Utilizing nutritional labels on food products can be frustrating because they are difficult to understand, and apply to your specialized renal diet. Learning how to understand nutritional labels on food products can be very helpful in balancing your diet and making it easier to comply with your treatment plan. In order to reduce the time you spend deciphering the nutritional facts on food labels, KidneyBuzz.com has provided you a list of essential nutrients and their recommended values.
- Cholesterol: The American Heart Association recommends limiting intake of cholesterol to 300 milligrams or less daily.
- Potassium: Food with more than 200 milligrams per serving is considered high in potassium.
- Sodium: If your serving of food is greater than 300 milligrams then it is considered to be high in sodium.
- Phosphorus: Foods that are high in phosphorus will have a serving size in excess of 160 milligrams.
- Total carbohydrate - The recommended allowance of daily carbohydrates is 130 grams.
- Protein: Daily intake of protein is dependent on whether you are on a high protein diet, or low protein diet. However, the average recommended daily consumption of protein is about 56 grams for men and 46 grams for women.
- Trans Fat - It is advised to consume as little trans fats as possible. The ideal amount of trans fats are in fact 0 grams per day. Often times this is not possible, so KidneyBuzz.com recommends that you limit your intake of this fat as much as possible.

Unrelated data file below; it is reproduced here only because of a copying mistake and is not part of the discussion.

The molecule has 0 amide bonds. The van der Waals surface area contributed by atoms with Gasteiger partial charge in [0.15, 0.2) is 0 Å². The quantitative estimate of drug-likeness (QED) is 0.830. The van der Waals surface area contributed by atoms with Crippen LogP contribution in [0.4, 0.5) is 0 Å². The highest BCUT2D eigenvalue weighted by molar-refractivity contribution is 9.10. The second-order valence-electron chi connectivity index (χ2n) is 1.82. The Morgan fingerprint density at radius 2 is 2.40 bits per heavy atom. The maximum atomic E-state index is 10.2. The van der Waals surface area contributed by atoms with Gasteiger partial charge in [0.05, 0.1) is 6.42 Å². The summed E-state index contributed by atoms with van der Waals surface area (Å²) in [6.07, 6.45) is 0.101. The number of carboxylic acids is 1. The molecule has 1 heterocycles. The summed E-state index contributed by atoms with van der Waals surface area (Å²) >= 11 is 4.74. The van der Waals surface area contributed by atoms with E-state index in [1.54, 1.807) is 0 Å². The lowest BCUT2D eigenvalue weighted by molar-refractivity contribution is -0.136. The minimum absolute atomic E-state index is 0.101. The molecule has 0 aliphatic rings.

- Saturated Fat - It is advisable to limit your saturated fat to 20 grams or less per day.
- Total Fat: This is a combination of trans, polyunsaturated, monounsaturated, and saturated fats. Note that companies are compelled to list trans fat and saturated fat on labels, and total fat should account for 20-30% of your total caloric intake.
Unfortunately, if you have CKD or are on dialysis, the drawback to food labeling is that it is optional for manufacturers to display the amount of potassium and phosphorus contents, and these are among the most important dietary concerns you have. If you have a question regarding one of those minerals, ask your dietitian or call the manufacturer directly, whose number is listed on the product label. Also, a lot of fast food restaurants will give you nutritional information about their meals upon your request. For further information about nutritional label updates, you can contact the Food and Drug Administration at: 1-888-Info-FDA (1-888-463-6332).
Additionally, you can download many apps for your smartphone or other devices which make it easier to track your food intake throughout the day, and to use real-time data to make decisions about your kidney diet.
"Kidney Dialysis Food Lists - Nephrology Physicians, LLC." Kidney Dialysis Food Lists - Nephrology Physicians, LLC.
"Diet & Nutrition: Reading Food Labels." Kidney Options.